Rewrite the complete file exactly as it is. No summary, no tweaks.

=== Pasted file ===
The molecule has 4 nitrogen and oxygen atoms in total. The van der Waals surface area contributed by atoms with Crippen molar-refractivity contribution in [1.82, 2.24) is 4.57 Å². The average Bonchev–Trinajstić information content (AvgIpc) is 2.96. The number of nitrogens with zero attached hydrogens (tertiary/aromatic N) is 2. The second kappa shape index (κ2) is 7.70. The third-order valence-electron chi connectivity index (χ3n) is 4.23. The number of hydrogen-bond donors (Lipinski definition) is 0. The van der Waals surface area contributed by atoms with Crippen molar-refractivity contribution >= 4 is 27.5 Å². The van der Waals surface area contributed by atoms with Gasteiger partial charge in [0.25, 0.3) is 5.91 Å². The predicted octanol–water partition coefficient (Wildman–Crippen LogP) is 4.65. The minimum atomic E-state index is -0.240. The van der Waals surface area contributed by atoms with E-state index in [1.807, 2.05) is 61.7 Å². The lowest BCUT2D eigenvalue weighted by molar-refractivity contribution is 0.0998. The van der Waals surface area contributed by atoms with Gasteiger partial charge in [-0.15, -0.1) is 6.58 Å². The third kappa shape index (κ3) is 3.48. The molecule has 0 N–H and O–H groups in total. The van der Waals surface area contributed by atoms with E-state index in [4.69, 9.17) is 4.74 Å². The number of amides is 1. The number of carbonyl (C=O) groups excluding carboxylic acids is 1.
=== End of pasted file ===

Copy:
The molecule has 4 nitrogen and oxygen atoms in total. The van der Waals surface area contributed by atoms with Crippen molar-refractivity contribution in [1.82, 2.24) is 4.57 Å². The average Bonchev–Trinajstić information content (AvgIpc) is 2.96. The number of nitrogens with zero attached hydrogens (tertiary/aromatic N) is 2. The second kappa shape index (κ2) is 7.70. The third-order valence-electron chi connectivity index (χ3n) is 4.23. The number of hydrogen-bond donors (Lipinski definition) is 0. The van der Waals surface area contributed by atoms with Crippen molar-refractivity contribution >= 4 is 27.5 Å². The van der Waals surface area contributed by atoms with Gasteiger partial charge in [0.25, 0.3) is 5.91 Å². The predicted octanol–water partition coefficient (Wildman–Crippen LogP) is 4.65. The minimum atomic E-state index is -0.240. The van der Waals surface area contributed by atoms with E-state index in [1.807, 2.05) is 61.7 Å². The lowest BCUT2D eigenvalue weighted by molar-refractivity contribution is 0.0998. The van der Waals surface area contributed by atoms with Gasteiger partial charge in [-0.15, -0.1) is 6.58 Å². The third kappa shape index (κ3) is 3.48. The molecule has 0 N–H and O–H groups in total. The van der Waals surface area contributed by atoms with E-state index in [4.69, 9.17) is 4.74 Å². The number of amides is 1. The number of carbonyl (C=O) groups excluding carboxylic acids is 1.